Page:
Scholarships for Voc.-Ed. Training Go Untapped
Vocational education appears to have an image problem that even millions of dollars cannot solve.
Scholarship money for postsecondary technical training is languishing unused, vocational-education experts say, because high school students are not made aware of all of their options.
In Florida, where nearly a million dollars in scholarship money for technical and vocational schools went untapped last year, postsecondary school officials point to image problems. A lingering perception among Florida educators that vocational education is not a valid alternative to traditional academic programs may be a major reason why scholarship money is going unused, officials there say.
And despite a renewed national emphasis on smoothing the transition between school and work, technical training and other vocational programs have yet to achieve a status equivalent to that of academic college programs in many officials' eyes.
The Florida Association of Postsecondary Schools and Colleges, which represents more than 150 private institutions in the state, estimates that more than $1.7 million worth of scholarship state and private money is available for students seeking technical training after high school graduation.
The money, association officials estimate, would pay for more than 160 students statewide to obtain postsecondary training in a variety of fields.
But officials say that this year, as was the case in years past, much of the money may go unclaimed, in part because high school guidance counselors tend to encourage students to apply to academically oriented schools.
In 1994, the latest year for which data is available, 48 percent of Florida's high school graduates went on to some form of postsecondary education, according to the state education department.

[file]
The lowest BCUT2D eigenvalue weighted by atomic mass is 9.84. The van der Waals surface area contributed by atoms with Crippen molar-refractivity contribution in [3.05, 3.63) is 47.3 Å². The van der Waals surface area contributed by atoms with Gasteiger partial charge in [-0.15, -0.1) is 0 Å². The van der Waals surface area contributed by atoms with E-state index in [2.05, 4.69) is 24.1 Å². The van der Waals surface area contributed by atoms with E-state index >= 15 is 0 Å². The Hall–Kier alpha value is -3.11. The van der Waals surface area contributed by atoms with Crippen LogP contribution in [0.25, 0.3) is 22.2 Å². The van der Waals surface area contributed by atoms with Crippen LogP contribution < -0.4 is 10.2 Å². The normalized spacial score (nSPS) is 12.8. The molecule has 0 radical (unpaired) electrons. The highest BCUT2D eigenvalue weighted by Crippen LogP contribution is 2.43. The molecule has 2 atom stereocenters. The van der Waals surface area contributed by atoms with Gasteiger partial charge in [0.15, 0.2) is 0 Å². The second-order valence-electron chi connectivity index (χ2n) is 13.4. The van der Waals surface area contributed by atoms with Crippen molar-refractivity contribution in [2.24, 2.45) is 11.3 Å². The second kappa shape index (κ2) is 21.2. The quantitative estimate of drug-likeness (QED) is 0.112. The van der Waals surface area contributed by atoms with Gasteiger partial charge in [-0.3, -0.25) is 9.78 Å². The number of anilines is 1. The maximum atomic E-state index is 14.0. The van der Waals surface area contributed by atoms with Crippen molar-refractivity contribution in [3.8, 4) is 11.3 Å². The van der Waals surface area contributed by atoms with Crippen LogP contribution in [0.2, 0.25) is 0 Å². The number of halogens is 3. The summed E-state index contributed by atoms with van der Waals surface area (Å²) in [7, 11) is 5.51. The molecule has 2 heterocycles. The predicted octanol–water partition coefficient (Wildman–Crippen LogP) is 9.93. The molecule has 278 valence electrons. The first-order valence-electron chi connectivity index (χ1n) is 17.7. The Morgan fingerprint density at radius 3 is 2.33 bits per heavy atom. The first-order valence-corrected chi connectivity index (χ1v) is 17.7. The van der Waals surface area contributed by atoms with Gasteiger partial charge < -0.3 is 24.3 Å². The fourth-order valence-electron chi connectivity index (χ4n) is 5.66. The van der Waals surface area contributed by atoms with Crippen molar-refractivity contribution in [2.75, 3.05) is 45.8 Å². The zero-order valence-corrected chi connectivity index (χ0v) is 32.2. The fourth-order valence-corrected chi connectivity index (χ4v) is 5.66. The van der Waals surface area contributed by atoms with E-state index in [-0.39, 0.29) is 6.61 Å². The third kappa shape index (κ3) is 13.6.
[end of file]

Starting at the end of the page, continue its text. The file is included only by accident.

But it is unclear from the data how many enrolled in strictly academic programs.
Joyce Breasure, the president of the 60,000-member, Alexandria Va.-based American Counseling Association, said it is difficult without knowing the circumstances that pertain in Florida to know why students aren't finding out about scholarship funds.
She noted that scholarships often are not well-advertised. But, she added, "Counselors are very, very supportive and committed to postsecondary education of all kinds. It's not that we're pushing college, more than we're pushing anything else."
In 1995, for example, roughly 61 percent of Florida's technical and vocational scholarship funds, or $972,000, went unused because so few students applied for the aid.
And although other states have yet to report similarly large amounts of unclaimed scholarships, vocational-education experts say it is unlikely that the problem is confined to one state.
"If that's the case in Florida, I would imagine that there is a good amount of money available in other states that is going unused," said Bret Lovejoy, the executive director of the Alexandria, Va.-based American Vocational Association.
Officials in Florida contend that students simply are not often made aware of their options for study after high school graduation. But, they say, other factors may well discourage students from applying for technical school scholarship money, including students' desire to enroll in academic programs.
"The only reason we are not granting 100 percent of the money is that we are not getting the applicants," said Delores McMullen, the administrative consultant for the Florida postsecondary group.
She said that though the problem is not new, it is more worrisome now because current and projected employment trends both locally and nationally show a growing need for technical training.
A Higher Profile
But, whatever else may help to account for the lack of scholarship applicants in Florida, there is widely held belief that technical training is inferior to academic programs, said Carolyn Maddy-Bernstein, the director of student services at National Center for Research in Vocational Education at the University of California at Berkeley.
Mr. Lovejoy noted that the AVA has decided to become more active in making guidance counselors aware of the alternatives to traditional postsecondary education that are available to students.
But, Ms. Maddy-Bernstein added, postsecondary vocational schools need to give their programs a higher profile in order to attract good students.
"There's a perception that all vocational training is just available at the high school level," she said. "There's just a huge market out there in vocational programs that maybe the counselors aren't aware of."
Vol. 15, Issue 28